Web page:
Iran's most prominent jailed investigative journalist, Akbar Ganji, has been jailed for the last five years because of his critical articles and his investigation into the murders of political dissidents and intellectuals -- murders in which, he says, top Iranian officials were involved. Now, Ganji's wife says that he has been on hunger strike for a month as he demands to be released unconditionally from prison. On 12 July, a gathering is due to take place in Tehran in his support.
PRAGUE, 12 July 2005 (RFE/RL) Despite his poor health, Iran's top journalist Akbar Ganji is determined to continue his hunger strike until his unconditional freedom.
Ganji's wife Massoumeh Shafii was able to visit him on 11 July. She told RFE/RL that he believes a hunger strike is the only way to secure his freedom.
She also says Ganji has lost more than 20 kilograms as a result of his hunger strike, but that his morale is good.
"He is still on a hunger strike. His weight is 55 kilos now. He has lost a lot of weight during his hunger strike, he's without any force, the color of his face is yellow, and he tries very hard to speak normally," Shafii said. "His physical condition is not good, but he is in excellent spirits."
The journalist is reported to be subsisting on water and sugar cubes.
Ganji is known for his criticism of the Iranian establishment. He has said that his five years in jail, including several months in solitary confinement, has made his views even more radical.
In his two-part book titled "Manifesto Of Republicanism," Ganji has criticized the authority of Iran's Supreme Leader and said that under the country's current governmental system real democracy cannot be achieved.
Ganji was temporarily released from jail at the end of May on medical grounds. He suffers from asthma and back pain. Prior to his temporary release, he had also been on a hunger strike to protest his detention conditions.
Several days after his release, he spoke with Radio Farda and called for a boycott election of the 17 June Iranian presidential election.
"Those who are theoretically and practically committed to Iran's constitution, if they go after reforming the current ruling establishment, maybe they are taking the right way," Ganji said at the time. "But if someone's main concern is democracy and establishing a democratic regime that is bound to human rights, then that person would not be willing to reform the establishment; his main issue would be how to move from a un-democratic regime to a democratic regime. And I've written in the first and second 'Manifesto' that under the current regime I have no hope for any reform leading to a transition toward a democratic system."
On 11 June, shortly after making this statement, Ganji was returned to prison.
Ganji was sentenced to 10 years in prison in 2001 on charges ranging from harming Iran's national security to spreading lies against the country's leaders. His sentence was later reduced to six years on appeal.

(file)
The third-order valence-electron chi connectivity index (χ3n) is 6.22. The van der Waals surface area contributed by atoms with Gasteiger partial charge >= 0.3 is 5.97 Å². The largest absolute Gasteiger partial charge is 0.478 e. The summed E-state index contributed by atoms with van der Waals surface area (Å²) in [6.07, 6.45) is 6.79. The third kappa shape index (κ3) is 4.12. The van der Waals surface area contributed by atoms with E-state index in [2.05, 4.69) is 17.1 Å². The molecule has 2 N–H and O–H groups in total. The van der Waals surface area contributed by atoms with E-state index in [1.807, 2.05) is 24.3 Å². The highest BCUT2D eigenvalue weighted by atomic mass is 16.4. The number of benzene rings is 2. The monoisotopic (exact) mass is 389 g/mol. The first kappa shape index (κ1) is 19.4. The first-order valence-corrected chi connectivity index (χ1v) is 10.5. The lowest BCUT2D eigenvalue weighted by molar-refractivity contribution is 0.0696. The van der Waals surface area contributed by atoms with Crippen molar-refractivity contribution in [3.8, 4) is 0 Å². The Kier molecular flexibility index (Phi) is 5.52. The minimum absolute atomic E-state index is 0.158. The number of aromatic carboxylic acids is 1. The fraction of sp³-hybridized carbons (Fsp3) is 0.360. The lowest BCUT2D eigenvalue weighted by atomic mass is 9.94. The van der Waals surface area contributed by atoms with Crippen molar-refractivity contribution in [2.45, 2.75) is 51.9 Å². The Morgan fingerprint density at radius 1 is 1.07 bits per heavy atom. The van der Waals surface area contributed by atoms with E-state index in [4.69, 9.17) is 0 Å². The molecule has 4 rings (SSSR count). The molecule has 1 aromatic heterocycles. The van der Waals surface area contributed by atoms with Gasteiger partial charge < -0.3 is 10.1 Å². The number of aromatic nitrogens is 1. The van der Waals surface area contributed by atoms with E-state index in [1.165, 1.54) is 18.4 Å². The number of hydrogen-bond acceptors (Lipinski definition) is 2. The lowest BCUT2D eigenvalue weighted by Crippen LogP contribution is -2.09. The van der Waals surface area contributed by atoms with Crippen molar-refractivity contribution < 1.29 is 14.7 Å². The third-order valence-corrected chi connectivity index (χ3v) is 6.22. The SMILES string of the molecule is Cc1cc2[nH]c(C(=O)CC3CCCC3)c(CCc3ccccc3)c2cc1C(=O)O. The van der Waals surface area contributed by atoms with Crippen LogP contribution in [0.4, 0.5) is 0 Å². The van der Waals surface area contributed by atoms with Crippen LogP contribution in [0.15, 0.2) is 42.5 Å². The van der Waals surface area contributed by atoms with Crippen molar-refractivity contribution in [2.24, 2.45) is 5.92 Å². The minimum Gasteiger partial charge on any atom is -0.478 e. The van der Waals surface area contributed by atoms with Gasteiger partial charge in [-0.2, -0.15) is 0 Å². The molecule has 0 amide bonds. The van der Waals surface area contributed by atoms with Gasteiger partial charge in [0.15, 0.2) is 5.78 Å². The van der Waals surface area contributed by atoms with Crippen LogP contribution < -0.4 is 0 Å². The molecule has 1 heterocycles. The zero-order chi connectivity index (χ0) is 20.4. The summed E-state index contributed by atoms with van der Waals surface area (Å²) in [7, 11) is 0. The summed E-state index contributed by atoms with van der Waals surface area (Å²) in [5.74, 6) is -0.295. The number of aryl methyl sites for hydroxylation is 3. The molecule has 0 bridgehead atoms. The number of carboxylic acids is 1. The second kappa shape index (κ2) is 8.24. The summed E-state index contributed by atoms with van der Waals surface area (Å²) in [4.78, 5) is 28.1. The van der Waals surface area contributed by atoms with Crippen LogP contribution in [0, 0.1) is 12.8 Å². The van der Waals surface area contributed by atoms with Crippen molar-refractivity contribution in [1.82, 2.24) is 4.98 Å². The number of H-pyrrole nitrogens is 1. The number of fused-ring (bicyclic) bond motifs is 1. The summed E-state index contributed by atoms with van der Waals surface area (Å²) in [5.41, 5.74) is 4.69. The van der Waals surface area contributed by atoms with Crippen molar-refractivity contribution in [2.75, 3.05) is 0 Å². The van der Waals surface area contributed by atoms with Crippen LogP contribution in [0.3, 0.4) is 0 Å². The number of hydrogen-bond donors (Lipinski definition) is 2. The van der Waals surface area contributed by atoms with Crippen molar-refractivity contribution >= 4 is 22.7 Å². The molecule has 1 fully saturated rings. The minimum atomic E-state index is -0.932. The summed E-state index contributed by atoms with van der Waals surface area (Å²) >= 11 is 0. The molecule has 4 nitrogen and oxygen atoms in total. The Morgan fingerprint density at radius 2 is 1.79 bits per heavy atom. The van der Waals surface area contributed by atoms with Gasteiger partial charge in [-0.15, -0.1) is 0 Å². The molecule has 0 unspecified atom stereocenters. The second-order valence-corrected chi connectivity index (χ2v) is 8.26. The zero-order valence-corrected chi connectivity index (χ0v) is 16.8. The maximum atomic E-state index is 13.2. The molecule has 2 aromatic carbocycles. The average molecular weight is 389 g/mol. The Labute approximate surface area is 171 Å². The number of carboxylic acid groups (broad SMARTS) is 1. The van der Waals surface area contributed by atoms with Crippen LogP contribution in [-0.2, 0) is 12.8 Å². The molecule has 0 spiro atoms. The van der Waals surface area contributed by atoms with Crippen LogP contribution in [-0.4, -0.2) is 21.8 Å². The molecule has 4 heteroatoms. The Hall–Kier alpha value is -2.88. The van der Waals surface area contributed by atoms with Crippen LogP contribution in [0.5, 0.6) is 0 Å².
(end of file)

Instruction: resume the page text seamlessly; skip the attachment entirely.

Ganji's wife told RFE/RL that Iranian officials have told him that unless he changes his views, he will not be released even after his jail term is over.
"Mr. Ganji says, 'Even after the few months left of my jail term would be over, [the authorities ] will not free me because they have said it to me very clearly,'" Shafii said. "Even Trade Minister Mr. Shariatmadari -- who visited Ganji in jail two years ago -- told him: 'the position of the establishment is that you should stay in jail until you [retract] what you have written in the 'Manifesto.' You have to say that you were wrong.' [Therefore] Ganji considers his unconditional release as the only solution."
In a recent open letter written from jail and published on several websites, Ganji said he will not take back his words and he will not show remorse.
There have been widespread calls for Ganji's release, including from Nobel Peace Prize Laureate Shirin Ebadi. In a June 30 interview with Radio Farda, Ebadi expressed concern over Ganji's health.
"Once more I would like to bring the worrying condition of Akbar human rights groups," Ebadi said. "If no immediate action is taken he could [die]. I ask judiciary officials and the Iranian and international
The EU, the United States, and several human rights groups have also called on Iran's judiciary to free Ganji.
Ganji's wife says she has written to many humanitarian organizations about his husband's condition.
"We are worried and there is nothing we can do," Shafii said. "We are just witnessing how Akbar Ganji is fading out. We've tried all the [channels] inside Iran but unfortunately there haven't been any results. We've been also following the case outside Iran, we've been sending letters to the European parliament, [EU foreign and security policy chief] Javier Solana, to the UN, to [UN Secretary-General] Kofi Annan. We've sent letters to all places we could and [brought their attention] to Mr. Ganji's case. There is international pressure but it's not clear when the Iranian officials will respond." Today, a group of human rights activists, students and families of political prisoners have announced they will gather in front of Tehran's university to express their concern over Ganji's "critical" condition and to protest against the violation of his rights.
They say "if something unpleasant happens to Ganji, Iran's rulers will be held responsible."
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